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New conduct code impacts judicial speech case

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A federal judge in Fort Wayne wants parties to start over and file new briefs in a challenge to the state's judicial canons, on claims that the rules wrongfully restrict judicial candidates from filling out surveys about their views on issues they might someday hear in court.

U.S. District Judge Theresa Springmann in the Northern District of Indiana issued a four-page order Monday in Torrey Bauer, et al. v. Randall T. Shepard, et al., No. 3:08-CV-196, which had been scheduled to be fully briefed in April.

The judicial-speech case stems from a survey the non-profit Indiana Right to Life Committee sent requesting candidates state their views about policies and court decisions related to abortion, euthanasia, and other issues prior to the primary election. Most declined to reply to the survey, citing an advisory opinion from the Judicial Qualifications Commission warning judicial candidates against making "broad statements on disputed social and legal issues."

Believing the rule goes too far and infringes on candidates' First and 14th Amendment rights, Indiana Right to Life filed the suit almost a year ago on behalf of Bauer, an attorney who was a candidate for Kosciusko Superior Court, and Marion Superior Judge David Certo, who has since been elected but at the time was a judicial candidate running for the first time after being appointed by the governor in 2007 to fill a vacancy.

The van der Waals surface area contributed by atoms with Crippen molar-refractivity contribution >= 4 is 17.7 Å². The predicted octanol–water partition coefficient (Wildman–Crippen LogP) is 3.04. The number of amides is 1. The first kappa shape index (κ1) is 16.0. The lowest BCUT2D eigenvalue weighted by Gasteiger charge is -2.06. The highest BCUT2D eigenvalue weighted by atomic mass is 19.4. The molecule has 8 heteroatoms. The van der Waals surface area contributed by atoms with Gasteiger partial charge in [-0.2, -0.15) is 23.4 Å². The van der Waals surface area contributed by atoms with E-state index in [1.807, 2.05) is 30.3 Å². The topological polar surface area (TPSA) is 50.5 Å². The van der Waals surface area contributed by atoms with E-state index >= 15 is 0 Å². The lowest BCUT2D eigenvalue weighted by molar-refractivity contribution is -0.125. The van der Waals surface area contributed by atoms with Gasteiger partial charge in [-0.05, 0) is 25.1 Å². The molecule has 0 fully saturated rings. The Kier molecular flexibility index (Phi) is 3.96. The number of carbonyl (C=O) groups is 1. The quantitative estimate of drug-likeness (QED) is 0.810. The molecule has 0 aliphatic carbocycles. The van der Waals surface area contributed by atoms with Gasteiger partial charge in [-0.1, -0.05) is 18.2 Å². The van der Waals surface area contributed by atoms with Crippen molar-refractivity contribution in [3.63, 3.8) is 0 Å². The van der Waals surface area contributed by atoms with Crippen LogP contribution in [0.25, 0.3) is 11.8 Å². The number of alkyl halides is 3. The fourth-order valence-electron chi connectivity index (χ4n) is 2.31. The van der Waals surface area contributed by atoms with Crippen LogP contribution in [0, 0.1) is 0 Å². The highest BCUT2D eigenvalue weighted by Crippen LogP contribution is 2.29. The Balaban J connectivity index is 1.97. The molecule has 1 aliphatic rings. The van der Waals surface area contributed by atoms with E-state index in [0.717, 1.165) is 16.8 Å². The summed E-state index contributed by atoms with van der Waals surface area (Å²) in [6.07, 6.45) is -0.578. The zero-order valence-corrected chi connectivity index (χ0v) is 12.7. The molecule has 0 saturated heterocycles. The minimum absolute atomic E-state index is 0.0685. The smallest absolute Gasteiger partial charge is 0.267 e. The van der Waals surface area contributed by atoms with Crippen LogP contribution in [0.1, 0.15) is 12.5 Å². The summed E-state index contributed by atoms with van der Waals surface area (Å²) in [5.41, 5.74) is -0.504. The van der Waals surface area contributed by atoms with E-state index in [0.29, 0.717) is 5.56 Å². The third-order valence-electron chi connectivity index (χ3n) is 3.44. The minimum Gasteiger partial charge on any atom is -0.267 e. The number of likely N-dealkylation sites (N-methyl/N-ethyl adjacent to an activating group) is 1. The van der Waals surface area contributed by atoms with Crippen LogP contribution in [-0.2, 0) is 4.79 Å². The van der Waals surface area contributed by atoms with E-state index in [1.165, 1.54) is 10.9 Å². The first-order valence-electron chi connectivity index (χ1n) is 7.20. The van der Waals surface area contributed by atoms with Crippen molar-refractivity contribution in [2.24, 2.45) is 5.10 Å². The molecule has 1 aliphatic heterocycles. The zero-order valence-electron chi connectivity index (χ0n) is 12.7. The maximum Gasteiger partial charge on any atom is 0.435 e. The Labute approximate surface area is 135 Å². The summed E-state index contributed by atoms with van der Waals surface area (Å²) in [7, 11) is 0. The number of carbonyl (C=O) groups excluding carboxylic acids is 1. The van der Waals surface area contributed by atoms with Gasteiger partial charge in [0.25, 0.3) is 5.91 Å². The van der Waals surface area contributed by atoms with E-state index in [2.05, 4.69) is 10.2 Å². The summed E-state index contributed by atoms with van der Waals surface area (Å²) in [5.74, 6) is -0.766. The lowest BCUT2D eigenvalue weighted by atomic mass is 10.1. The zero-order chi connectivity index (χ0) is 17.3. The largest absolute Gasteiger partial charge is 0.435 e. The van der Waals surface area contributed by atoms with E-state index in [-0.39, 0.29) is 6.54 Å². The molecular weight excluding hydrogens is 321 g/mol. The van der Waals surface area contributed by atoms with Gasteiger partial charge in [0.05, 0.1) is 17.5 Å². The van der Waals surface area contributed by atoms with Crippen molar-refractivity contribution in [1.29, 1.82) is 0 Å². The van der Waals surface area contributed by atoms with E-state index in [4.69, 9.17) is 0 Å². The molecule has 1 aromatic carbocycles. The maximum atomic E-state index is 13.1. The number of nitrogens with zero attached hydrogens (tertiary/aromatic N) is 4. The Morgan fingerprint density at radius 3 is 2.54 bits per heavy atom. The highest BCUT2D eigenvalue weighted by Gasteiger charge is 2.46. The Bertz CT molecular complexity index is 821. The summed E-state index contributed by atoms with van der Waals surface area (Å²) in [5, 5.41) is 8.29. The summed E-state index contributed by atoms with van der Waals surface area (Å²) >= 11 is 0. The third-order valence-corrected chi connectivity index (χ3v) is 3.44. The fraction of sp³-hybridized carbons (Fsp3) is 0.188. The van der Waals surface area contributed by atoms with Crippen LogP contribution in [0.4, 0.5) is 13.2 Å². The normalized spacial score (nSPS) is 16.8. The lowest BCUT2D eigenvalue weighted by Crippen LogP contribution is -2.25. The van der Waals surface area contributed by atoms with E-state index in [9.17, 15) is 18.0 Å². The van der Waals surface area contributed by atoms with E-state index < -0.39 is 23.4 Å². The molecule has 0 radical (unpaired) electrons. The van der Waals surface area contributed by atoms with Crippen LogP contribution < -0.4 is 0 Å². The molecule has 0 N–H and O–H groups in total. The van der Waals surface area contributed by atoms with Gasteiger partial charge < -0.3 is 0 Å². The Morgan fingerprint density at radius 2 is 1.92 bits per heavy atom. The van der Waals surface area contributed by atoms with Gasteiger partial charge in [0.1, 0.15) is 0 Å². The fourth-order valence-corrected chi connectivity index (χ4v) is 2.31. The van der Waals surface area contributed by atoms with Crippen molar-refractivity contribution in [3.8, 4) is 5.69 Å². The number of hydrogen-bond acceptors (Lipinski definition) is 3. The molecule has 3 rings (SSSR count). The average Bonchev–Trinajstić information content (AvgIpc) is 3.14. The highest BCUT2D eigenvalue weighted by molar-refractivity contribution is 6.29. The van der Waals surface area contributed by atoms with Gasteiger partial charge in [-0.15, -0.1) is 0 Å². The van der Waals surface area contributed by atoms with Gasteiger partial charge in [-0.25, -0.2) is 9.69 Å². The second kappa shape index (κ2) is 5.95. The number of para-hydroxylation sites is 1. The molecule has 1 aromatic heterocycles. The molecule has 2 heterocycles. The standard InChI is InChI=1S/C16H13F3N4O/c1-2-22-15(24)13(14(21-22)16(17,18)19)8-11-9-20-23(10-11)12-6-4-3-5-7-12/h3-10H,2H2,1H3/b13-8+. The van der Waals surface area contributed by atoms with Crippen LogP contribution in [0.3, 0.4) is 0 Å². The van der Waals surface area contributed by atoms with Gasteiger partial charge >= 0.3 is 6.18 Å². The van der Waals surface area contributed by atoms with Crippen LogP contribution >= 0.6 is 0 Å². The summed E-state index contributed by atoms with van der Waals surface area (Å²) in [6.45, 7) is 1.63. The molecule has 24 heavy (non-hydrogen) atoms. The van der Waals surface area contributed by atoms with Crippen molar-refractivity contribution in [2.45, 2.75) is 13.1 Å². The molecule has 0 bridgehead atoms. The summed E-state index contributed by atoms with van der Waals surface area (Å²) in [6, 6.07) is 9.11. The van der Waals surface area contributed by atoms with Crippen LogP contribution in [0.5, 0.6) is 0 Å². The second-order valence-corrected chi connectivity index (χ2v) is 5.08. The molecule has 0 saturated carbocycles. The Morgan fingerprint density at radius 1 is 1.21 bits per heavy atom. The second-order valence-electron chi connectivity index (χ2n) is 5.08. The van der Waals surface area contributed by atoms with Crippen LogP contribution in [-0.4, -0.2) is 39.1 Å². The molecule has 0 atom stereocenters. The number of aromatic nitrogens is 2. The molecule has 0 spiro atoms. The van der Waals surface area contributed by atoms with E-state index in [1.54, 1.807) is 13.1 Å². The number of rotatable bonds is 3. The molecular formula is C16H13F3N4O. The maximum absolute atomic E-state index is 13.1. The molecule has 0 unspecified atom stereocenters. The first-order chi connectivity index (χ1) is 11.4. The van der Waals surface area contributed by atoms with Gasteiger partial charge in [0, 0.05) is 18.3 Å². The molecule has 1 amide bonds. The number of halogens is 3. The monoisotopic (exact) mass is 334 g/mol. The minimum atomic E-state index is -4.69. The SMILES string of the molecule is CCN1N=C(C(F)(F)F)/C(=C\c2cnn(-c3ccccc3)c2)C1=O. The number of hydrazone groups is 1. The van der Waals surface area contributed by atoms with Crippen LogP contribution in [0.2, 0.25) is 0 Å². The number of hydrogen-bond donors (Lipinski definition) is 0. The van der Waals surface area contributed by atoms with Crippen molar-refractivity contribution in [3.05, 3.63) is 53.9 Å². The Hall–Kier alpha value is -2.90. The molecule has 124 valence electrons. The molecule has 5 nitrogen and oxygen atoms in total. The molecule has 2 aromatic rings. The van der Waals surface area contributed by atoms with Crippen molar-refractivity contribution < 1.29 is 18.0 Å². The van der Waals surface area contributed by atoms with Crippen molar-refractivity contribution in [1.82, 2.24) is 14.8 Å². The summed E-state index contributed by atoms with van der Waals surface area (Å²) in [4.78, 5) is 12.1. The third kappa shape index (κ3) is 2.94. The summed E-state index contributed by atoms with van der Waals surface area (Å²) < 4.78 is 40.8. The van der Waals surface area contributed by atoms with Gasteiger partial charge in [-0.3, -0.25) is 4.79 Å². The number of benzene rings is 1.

Chief Justice Shepard is named as the lead defendant, as he chairs the Indiana Judicial Qualifications Commission, and is among its seven members.

Terre Haute attorney Jim Bopp Jr. argued that Indiana can still have a rule barring candidates from saying how they would rule on specific cases, but that does not prohibit them from commenting on broader issues.

Accepting that argument in May 2008, Judge Springmann granted a preliminary injunction that stops the state judicial commission from enforcing those rules.

But because the complaint involved a pre-2009 version of the Indiana Code of Judicial Conduct, and has now been revised, the case is effectively moot because that previously cited code no longer has any legal effect. To keep the case alive, the judge wants amended briefs reflecting the current code and whatever legal arguments may apply. Judge Springmann noted that there might not be any differences in the two versions, but that the parties disagree about the effect, meaning, and constitutionality of the current code and that needs to be addressed.